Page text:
Kaitlyn Maurer

Kaitlyn Maurer

She lived for a reason

To say that Kaitlyn had a tough childhood would be a vast understatement. She was removed from her birth parents when she was four because both were in active addiction and could not care for her. The next two years she was in numerous foster placements until she was adopted and given a permanent home. That home was unsafe as well. She was mentally, physically and sexually abused until she was ten, when charges were brought and her adoptive father was sentenced to 10 years in prison. When she went back to foster care she was anorexic, had severe posttraumatic stress disorder, anxiety, depression, and was diagnosed with bipolar disorder. That was when her “forever” mother, Rhonda, who was employed at her school, met her.

“I cannot explain the bond we had. She was the most beautiful child, and I knew if I didn’t help her, she would never stand a chance,” her mom said. There were endless court hearings, counseling appointments, visits to the crisis center, and lots of tears; but there was much more to Kaitlyn than her trauma. She volunteered in the special needs classroom at school; she counseled her friends and was passionate about helping child abuse victims. Her mom secured visitation arrangements with her brother’s, Bryson and Nicholas, so Kaitlyn could feel assured they were doing well.

She was a sweet, kind and giving person; her spirit and vulnerability drew people to her, “no matter who you were, you felt better about yourself after meeting Kaitlyn.” her mom said. ‘She was a bright light, very creative, artistic and great company.’ She loved music, drawing, ballet and doing social media make up videos; people were amazed by the realistic make up effects she produced for Halloween. Their relationship was mutually supportive. “Kaitlyn was there for me when no one else was. She helped me though the death of my mother and divorce, she accomplished more in her brief life than most do in a long lifetime.”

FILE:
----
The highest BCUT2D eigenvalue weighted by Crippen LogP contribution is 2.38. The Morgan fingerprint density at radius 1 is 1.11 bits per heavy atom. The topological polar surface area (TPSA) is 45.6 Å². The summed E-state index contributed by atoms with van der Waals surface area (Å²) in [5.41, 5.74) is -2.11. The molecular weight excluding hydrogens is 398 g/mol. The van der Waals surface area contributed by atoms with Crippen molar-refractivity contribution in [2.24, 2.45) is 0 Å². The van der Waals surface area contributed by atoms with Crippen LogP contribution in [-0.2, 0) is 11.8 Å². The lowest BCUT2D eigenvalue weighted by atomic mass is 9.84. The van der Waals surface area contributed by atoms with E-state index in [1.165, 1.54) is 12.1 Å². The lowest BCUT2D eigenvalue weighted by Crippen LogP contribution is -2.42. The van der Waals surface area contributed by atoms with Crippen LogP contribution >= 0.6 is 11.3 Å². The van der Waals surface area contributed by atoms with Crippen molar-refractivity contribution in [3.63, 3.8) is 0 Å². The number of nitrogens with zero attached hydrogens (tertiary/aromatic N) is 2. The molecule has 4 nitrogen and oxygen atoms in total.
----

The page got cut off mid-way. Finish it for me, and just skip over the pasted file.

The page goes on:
There are warm memories of hiking and exploring together and of Kaitlyn rolling down a hill at a pumpkin festival, her long arms and legs flying about. “I miss our laughs, my shopping companion, our nighttime talks and her hugs,” Rhonda stated.

Rhonda had no experience with the disease of addiction until Kaitlyn came into her life. Now she has a great deal of empathy for individuals and families dealing with substance use. “Although I feared losing her, I never thought it would actually happen,” she said. ‘When you go to court and see those who have the illness appearing sick and disheveled, it breaks your heart. But the dealers, the predators, come sharply dressed at the expense of those who they destroy.’

“I eventually lost Kaitlyn to opioids and my biggest fear is that she will be forgotten,” her mom said. She suffered so much in her life. I wouldn’t have changed my decision for the world. In the end, she was loved unconditionally.”

Kaitlyn’s mother, Rhonda Wutrick, provided the information for this narrative.

January 16, 2001-February 10, 2020

Age 19-Lived with addiction 4 years

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